The Real South

South Carolina has been my home since 1999 and the past few weeks have made me very proud to be a resident of the Palmetto state and more importantly, a resident of the South.

People who don’t live in the South think TV shows like The Dukes of Hazzard and Andy Griffith pretty much characterize how we live on a day-to-day basis. But they couldn’t be more wrong and the recent actions that have taken place in South Carolina should give people a glimpse at what life is really like below the Mason Dixon line.

In my opinion, Southerners are some of the least racist people in the US and to prove that you just have to look at how South Carolina reacted to the recent killings of 9 members of the Emanuel AME church in Charleston.

Instead of starting a ‘race war’, as the evil perpetrator had hoped, the aftermath of that senseless act of violence showed how true southerners come together in times of crisis.

White and Black citizens of Charleston stood arm-in-arm in the wake of the church shootings and showed the world that Good can triumph over Evil. This sort of solidarity and healing couldn’t have happened in an area of the country struggling with unresolved racial issues.

Then, less than a month after the mass murders, the state of South Carolina voted overwhelmingly to remove the confederate battle flag that has flown over the statehouse and statehouse grounds for 54 years.

Full disclosure – I support the removal of this confederate battle flag from South Carolina state house grounds and have since I moved down here. Nobody loves southern heritage more than I do and if you want to fly a confederate flag from your car or house in support of that southern heritage (and not because of the racial hate that some evil people have turned that flag into) then go for it. But the uncomfortable truth is that the confederate battle flag has unfortunately morphed into a symbol of hate and it has no place on state grounds.

This flag itself shouldn’t have ever been a symbol of hate but because many racist groups like the KKK adopted it years ago, the flag, which should’ve been a symbol to remind us of our heritage, was co-opted into a symbol of hate that deeply offended people.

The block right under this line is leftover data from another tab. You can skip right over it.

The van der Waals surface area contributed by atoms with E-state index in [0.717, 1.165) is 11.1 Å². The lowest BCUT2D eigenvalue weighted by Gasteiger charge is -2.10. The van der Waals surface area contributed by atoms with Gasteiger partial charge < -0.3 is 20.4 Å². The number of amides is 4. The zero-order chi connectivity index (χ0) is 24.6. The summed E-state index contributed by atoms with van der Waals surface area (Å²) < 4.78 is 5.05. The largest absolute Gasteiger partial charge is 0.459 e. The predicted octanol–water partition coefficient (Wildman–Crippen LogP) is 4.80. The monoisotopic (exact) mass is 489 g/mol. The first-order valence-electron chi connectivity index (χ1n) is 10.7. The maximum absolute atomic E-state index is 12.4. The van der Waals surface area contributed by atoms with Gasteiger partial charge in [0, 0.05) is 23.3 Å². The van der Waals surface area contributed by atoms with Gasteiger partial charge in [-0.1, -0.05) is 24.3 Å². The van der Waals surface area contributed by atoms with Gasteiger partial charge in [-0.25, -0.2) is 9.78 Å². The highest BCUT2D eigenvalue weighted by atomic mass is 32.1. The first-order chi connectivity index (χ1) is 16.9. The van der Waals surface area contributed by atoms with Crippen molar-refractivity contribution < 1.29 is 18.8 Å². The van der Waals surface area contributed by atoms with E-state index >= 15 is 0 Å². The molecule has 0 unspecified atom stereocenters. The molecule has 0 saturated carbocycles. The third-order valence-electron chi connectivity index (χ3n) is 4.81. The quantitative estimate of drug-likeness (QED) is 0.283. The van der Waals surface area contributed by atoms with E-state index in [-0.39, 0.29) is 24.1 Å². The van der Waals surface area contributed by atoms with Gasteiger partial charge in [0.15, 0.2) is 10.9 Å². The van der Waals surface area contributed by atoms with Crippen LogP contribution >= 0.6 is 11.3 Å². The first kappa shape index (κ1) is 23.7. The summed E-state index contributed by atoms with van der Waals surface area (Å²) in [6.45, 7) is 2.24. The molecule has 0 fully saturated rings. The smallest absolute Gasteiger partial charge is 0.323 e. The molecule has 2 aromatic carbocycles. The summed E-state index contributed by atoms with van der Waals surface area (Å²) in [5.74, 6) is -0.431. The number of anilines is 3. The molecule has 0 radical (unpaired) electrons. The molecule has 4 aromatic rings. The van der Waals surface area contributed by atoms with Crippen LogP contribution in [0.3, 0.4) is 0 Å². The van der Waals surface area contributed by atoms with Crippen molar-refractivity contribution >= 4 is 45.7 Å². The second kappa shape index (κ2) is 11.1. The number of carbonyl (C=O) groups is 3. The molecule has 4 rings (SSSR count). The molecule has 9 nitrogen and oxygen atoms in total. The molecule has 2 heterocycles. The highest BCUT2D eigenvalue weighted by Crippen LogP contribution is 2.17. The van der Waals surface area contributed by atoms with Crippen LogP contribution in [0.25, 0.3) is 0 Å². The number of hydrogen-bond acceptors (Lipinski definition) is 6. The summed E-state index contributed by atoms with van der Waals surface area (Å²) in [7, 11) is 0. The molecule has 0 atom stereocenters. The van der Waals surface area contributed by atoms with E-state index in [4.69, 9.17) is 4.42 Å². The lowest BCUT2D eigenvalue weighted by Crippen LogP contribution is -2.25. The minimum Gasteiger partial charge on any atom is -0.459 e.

The Nazi flag uses a swastika that is actually a sacred Hindu symbol (which I saw many times when I visited India) but unfortunately a group of evil folks in the 1930’s turned something that symbolized good fortune into something synonymous with pure evil and you won’t see a swastika flying over the German parliament in support of their heritage.

This decision to remove the confederate battle flag didn’t come about in some dark of night, rushed legislative vote but after many days of public debate. Republican and Democratic State House and Senate representatives engaged each other in typical southern fashion with emotional and well thought out arguments.

The debates weren’t confined to the State House either. All South Carolinians took a fresh look at the flag and debated with their fellow residents anew. This debate occupied not only our social media interactions but also conversations at water coolers all across the state.

But this is how we do things in the South. There aren’t many passive aggressive people down here and we are very comfortable with conflict. It’s true, we’re very friendly down here and say “Bless your heart” a lot to the Yankees who just don’t get us but make no mistake, we love a good argument.

Unless conflicts are brutally hashed out, they will never be resolved. The conflict is uncomfortable, painful even, but it is necessary to move forward. And this is just what the South did decades ago with their racial issues.

The rest of the US had very similar racial issues but unlike the South, they were unwilling to confront them in the open and this is why I say the racial problems in this country are mainly in areas outside of the Deep South. The rest of the country still has racial issues to resolve but they’ve taken the less confrontational approach to dealing with them and this is why they’re still unresolved.

Don’t believe me? Compare and contrast the way events in South Carolina played out after our racial violence with the way cities like Baltimore and Ferguson dealt with their recent racial issues.

Over the past few weeks there were no riots in South Carolina. There was no need to call in the National Guard. No curfews were imposed. No looting. No destruction of property.

Not so much in Ferguson and Baltimore.

That crap happens in areas where there are still racial issues that have been swept under the rug and that situation doesn’t exist in the South.

I love the South. We work hard. We play hard. We eat hard. We drink hard. We argue hard. We’re comfortable confronting the brutal facts and even more comfortable voicing our opinions in open debate. That makes for some uncomfortable conversations but in the end it makes for a much better place to live.

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